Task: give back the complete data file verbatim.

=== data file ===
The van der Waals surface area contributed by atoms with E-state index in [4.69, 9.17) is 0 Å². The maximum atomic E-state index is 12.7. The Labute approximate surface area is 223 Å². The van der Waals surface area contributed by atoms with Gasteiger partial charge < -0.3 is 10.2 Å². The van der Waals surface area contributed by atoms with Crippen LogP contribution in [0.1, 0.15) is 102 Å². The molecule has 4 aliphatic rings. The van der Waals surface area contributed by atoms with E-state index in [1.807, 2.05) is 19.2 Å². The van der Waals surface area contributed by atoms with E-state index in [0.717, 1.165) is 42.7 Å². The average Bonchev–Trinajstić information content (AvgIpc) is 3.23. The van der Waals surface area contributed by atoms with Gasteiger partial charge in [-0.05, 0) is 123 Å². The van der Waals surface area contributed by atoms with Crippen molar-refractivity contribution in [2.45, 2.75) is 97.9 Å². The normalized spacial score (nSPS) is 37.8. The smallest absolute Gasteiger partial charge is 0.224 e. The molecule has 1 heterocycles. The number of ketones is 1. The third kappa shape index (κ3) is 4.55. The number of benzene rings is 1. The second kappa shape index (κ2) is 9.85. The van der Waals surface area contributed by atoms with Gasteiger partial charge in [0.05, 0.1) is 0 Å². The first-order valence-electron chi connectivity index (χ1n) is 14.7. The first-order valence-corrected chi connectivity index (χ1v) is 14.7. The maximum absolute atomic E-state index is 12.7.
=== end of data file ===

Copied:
The van der Waals surface area contributed by atoms with E-state index in [4.69, 9.17) is 0 Å². The maximum atomic E-state index is 12.7. The Labute approximate surface area is 223 Å². The van der Waals surface area contributed by atoms with Gasteiger partial charge < -0.3 is 10.2 Å². The van der Waals surface area contributed by atoms with Crippen LogP contribution in [0.1, 0.15) is 102 Å². The molecule has 4 aliphatic rings. The van der Waals surface area contributed by atoms with E-state index in [1.807, 2.05) is 19.2 Å². The van der Waals surface area contributed by atoms with E-state index in [0.717, 1.165) is 42.7 Å². The average Bonchev–Trinajstić information content (AvgIpc) is 3.23. The van der Waals surface area contributed by atoms with Gasteiger partial charge in [-0.05, 0) is 123 Å². The van der Waals surface area contributed by atoms with Crippen molar-refractivity contribution in [2.45, 2.75) is 97.9 Å². The normalized spacial score (nSPS) is 37.8. The smallest absolute Gasteiger partial charge is 0.224 e. The molecule has 1 heterocycles. The number of ketones is 1. The third kappa shape index (κ3) is 4.55. The number of benzene rings is 1. The second kappa shape index (κ2) is 9.85. The van der Waals surface area contributed by atoms with Gasteiger partial charge in [0.05, 0.1) is 0 Å². The first-order valence-electron chi connectivity index (χ1n) is 14.7. The first-order valence-corrected chi connectivity index (χ1v) is 14.7. The maximum absolute atomic E-state index is 12.7.